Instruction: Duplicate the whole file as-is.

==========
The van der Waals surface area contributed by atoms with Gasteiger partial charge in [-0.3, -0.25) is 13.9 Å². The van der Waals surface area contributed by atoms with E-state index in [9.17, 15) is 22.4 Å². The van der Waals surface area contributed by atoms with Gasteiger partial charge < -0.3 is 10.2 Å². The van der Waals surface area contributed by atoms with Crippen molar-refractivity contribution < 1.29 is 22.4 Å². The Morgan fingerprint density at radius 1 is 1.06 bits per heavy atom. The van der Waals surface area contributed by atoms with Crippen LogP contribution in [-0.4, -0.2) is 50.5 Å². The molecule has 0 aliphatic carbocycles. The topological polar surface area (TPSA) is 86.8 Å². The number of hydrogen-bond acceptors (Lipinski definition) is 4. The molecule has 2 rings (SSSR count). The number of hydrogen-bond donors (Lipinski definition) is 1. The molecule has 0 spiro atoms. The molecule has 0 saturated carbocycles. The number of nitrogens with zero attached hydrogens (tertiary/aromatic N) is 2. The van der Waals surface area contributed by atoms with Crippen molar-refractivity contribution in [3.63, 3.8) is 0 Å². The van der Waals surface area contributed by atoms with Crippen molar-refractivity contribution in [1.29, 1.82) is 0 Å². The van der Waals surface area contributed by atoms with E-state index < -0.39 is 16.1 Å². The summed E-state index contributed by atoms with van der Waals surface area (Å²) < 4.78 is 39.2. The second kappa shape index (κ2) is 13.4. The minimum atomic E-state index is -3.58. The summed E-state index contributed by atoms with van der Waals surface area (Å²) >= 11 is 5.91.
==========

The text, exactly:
The van der Waals surface area contributed by atoms with Gasteiger partial charge in [-0.3, -0.25) is 13.9 Å². The van der Waals surface area contributed by atoms with E-state index in [9.17, 15) is 22.4 Å². The van der Waals surface area contributed by atoms with Gasteiger partial charge < -0.3 is 10.2 Å². The van der Waals surface area contributed by atoms with Crippen molar-refractivity contribution < 1.29 is 22.4 Å². The Morgan fingerprint density at radius 1 is 1.06 bits per heavy atom. The van der Waals surface area contributed by atoms with Crippen LogP contribution in [-0.4, -0.2) is 50.5 Å². The molecule has 0 aliphatic carbocycles. The topological polar surface area (TPSA) is 86.8 Å². The number of hydrogen-bond acceptors (Lipinski definition) is 4. The molecule has 2 rings (SSSR count). The number of hydrogen-bond donors (Lipinski definition) is 1. The molecule has 0 spiro atoms. The molecule has 0 saturated carbocycles. The number of nitrogens with zero attached hydrogens (tertiary/aromatic N) is 2. The van der Waals surface area contributed by atoms with Crippen molar-refractivity contribution in [3.63, 3.8) is 0 Å². The van der Waals surface area contributed by atoms with Crippen molar-refractivity contribution in [1.29, 1.82) is 0 Å². The van der Waals surface area contributed by atoms with E-state index < -0.39 is 16.1 Å². The summed E-state index contributed by atoms with van der Waals surface area (Å²) < 4.78 is 39.2. The second kappa shape index (κ2) is 13.4. The minimum atomic E-state index is -3.58. The summed E-state index contributed by atoms with van der Waals surface area (Å²) >= 11 is 5.91.